power lines on a sunny day

To hear that your facility's power is down can be among the worst news to hear as a Facilities Manager, but there are ways to be prepared and prevent the loss of vital samples. 

How to Prepare Your Laboratory in the Event of a Power Loss

It’s 3:00 in the morning on a Saturday.

The cell phone by your bedside starts ringing and wakes you.

You try to switch on the light before answering the call, but it won’t turn on.

On the other line is a colleague from the laboratory facility you manage frantically detailing that the power has been out for the last few hours.


What Now?

As a Laboratory or Facilities Manager this might be one of the worst case scenarios you can think of. Scrambling to ascertain all the details of the power outage, while simultaneously determining the appropriate personnel on your team to address the ongoing issues with equipment and facility conditions is challenging. Ensuring that your laboratory’s power outage contingency plan is effective is an important step to mitigate the risks involved with a power outage.

There are many potential hazards that can occur during a facility-wide power outage. A power outage and loss of power in electrical equipment has the potential to produce dangerous situations that can be hazardous to employees in the area and destroy research. Toxic chemical vapors or flammable materials might leak out of refrigerators and freezers if chemicals warm up from the equipment’s power failing. Also, samples, reagents, or certain reactive materials may be damaged if warmed beyond particular thresholds.

Proactive planning and preventive maintenance can help to mitigate loss and potential hazardous situations during an extended power outage. Alternate power sources, such as backup generators, as well as materials like dry ice, can be used to prevent refrigerator and freezer contents from warming too much.

Monitoring functionality of main and alternate power sources, as well as other key facility components such as HVAC systems is another important aspect to a power outage plan. By implementing a real-time monitoring solution for backup generators and HVAC systems, lab and facility personnel can better identify any root cause issues and whether key systems are working to protect valuable assets. Knowing whether a backup generator has switched on, and is also supplying power to the facility, enables laboratory and facility operations teams to determine the severity of a power outage.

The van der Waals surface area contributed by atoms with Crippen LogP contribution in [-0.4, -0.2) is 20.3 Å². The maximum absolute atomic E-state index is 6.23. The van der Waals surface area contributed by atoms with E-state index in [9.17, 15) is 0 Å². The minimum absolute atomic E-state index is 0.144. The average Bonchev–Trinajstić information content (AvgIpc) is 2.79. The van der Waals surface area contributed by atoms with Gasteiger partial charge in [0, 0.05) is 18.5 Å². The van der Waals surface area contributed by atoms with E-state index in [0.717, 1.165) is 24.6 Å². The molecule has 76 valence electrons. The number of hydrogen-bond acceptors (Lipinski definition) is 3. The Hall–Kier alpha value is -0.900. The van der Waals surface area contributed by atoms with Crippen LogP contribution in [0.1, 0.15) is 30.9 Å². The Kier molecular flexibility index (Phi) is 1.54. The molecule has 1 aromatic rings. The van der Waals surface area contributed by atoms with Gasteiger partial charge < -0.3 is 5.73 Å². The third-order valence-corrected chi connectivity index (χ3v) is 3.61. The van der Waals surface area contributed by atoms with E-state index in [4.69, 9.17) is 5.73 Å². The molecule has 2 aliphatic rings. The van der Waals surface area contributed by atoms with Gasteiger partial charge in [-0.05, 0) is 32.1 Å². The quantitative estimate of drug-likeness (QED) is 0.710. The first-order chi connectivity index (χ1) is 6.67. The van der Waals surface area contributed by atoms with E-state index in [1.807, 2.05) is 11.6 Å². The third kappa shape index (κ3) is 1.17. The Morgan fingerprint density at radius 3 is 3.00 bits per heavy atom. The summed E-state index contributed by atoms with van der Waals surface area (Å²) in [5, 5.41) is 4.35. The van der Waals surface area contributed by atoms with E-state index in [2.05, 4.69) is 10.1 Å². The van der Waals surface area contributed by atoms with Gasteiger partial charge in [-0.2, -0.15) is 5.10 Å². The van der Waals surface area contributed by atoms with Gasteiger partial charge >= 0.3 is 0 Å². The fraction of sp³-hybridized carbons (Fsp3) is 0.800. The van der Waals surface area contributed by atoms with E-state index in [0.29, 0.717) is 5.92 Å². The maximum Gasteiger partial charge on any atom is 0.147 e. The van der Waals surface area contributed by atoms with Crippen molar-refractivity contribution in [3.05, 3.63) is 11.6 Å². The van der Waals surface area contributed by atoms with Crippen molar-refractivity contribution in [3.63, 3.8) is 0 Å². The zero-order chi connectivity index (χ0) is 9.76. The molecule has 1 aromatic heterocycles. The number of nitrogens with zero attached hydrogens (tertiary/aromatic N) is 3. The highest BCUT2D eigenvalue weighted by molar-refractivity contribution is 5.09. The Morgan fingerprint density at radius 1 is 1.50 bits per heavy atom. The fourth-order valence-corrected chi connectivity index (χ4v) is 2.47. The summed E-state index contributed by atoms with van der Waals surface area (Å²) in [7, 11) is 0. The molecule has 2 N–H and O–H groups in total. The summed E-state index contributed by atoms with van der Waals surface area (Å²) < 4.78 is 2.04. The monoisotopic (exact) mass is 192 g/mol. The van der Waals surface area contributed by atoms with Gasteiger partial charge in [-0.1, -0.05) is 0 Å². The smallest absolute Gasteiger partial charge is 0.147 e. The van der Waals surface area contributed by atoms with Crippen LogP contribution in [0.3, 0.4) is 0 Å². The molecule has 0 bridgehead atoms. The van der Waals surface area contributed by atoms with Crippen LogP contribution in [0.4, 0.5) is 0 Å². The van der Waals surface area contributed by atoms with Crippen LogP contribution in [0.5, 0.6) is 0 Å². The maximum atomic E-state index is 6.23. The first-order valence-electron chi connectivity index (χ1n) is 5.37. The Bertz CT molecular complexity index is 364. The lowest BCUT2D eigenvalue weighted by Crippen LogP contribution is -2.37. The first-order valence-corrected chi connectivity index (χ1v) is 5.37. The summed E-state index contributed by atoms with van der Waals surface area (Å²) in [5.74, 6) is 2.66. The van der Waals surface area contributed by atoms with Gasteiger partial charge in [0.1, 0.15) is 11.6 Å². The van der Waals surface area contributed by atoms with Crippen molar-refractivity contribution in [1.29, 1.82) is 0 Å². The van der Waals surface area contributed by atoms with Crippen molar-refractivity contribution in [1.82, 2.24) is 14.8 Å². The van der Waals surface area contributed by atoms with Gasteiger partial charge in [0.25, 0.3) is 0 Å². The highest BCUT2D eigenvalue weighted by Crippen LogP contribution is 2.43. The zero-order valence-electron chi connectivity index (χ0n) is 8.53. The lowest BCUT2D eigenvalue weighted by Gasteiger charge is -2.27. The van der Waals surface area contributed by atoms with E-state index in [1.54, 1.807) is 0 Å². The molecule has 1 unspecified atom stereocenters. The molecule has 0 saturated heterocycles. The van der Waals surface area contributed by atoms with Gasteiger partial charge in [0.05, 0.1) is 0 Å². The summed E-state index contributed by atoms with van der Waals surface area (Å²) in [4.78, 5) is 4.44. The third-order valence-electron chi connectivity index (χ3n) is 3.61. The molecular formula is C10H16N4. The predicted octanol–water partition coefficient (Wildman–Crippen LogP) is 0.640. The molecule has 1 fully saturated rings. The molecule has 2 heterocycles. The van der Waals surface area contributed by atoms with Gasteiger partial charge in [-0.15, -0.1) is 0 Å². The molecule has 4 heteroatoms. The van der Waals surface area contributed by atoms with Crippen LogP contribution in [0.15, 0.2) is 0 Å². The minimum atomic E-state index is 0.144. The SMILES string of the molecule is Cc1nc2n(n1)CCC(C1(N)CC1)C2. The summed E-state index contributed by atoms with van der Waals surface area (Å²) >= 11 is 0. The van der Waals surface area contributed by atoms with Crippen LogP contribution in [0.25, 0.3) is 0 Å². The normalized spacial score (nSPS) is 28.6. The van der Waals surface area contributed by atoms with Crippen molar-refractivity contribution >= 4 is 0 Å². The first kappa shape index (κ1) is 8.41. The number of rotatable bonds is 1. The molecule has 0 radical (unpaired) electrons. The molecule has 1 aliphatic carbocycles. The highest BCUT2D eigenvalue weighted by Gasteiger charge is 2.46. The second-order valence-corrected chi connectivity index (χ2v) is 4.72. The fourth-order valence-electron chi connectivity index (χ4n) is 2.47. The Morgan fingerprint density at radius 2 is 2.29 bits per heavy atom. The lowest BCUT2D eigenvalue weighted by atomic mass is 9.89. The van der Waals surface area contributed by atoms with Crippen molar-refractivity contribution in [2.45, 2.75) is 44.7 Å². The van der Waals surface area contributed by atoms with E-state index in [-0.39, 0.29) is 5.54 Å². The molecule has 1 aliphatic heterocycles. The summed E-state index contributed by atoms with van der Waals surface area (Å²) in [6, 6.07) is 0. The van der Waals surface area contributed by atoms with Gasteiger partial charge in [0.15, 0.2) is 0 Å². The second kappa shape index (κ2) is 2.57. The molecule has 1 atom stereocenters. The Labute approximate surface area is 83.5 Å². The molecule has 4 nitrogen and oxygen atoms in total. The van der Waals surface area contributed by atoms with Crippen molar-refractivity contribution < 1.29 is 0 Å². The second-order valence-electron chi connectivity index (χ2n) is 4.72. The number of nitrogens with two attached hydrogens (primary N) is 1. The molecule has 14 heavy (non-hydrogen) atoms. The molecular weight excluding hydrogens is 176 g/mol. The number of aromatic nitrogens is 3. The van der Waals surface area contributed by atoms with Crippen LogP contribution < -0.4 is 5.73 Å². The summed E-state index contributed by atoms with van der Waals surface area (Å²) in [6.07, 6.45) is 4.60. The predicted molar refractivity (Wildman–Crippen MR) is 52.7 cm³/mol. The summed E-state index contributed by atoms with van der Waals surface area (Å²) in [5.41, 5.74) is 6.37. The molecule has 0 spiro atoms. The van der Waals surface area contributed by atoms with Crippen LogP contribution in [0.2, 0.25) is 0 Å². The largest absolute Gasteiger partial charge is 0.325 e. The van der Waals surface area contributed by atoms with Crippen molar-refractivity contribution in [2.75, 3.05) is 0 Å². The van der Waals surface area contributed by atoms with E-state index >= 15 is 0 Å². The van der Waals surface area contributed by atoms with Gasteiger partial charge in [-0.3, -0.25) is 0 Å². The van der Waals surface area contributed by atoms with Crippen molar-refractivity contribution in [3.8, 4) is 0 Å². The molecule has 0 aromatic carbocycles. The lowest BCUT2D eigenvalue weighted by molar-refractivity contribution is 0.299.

Having a detailed checklist associated to all major laboratory equipment and facility conditions is helpful to organize an effective strategy during power outages. This will foster responsibility and accountability in the appropriate personnel to respond to the issues in a timely manner.


Example Of a Power Outage Contingency Plan

We’ve broken this plan into three sections: before, during, and after a power failure.

However, there are often ways to avoid the impact of a power failure, and that’s by having backup generators in place that can support an entire lab, and/or UPS (uninterrupted power supply) systems that can deliver power to specific pieces of lab equipment.

No system is 100% foolproof, but ensuring you have generators and UPS solutions for your most valued environments and equipment gets you as close as possible. Should you not have these backup systems in place… please contact us to get started! If you have them in place, and a larger, longer-lasting power failure overrides the capacities of even your backup systems, here’s your before, after, and during guide.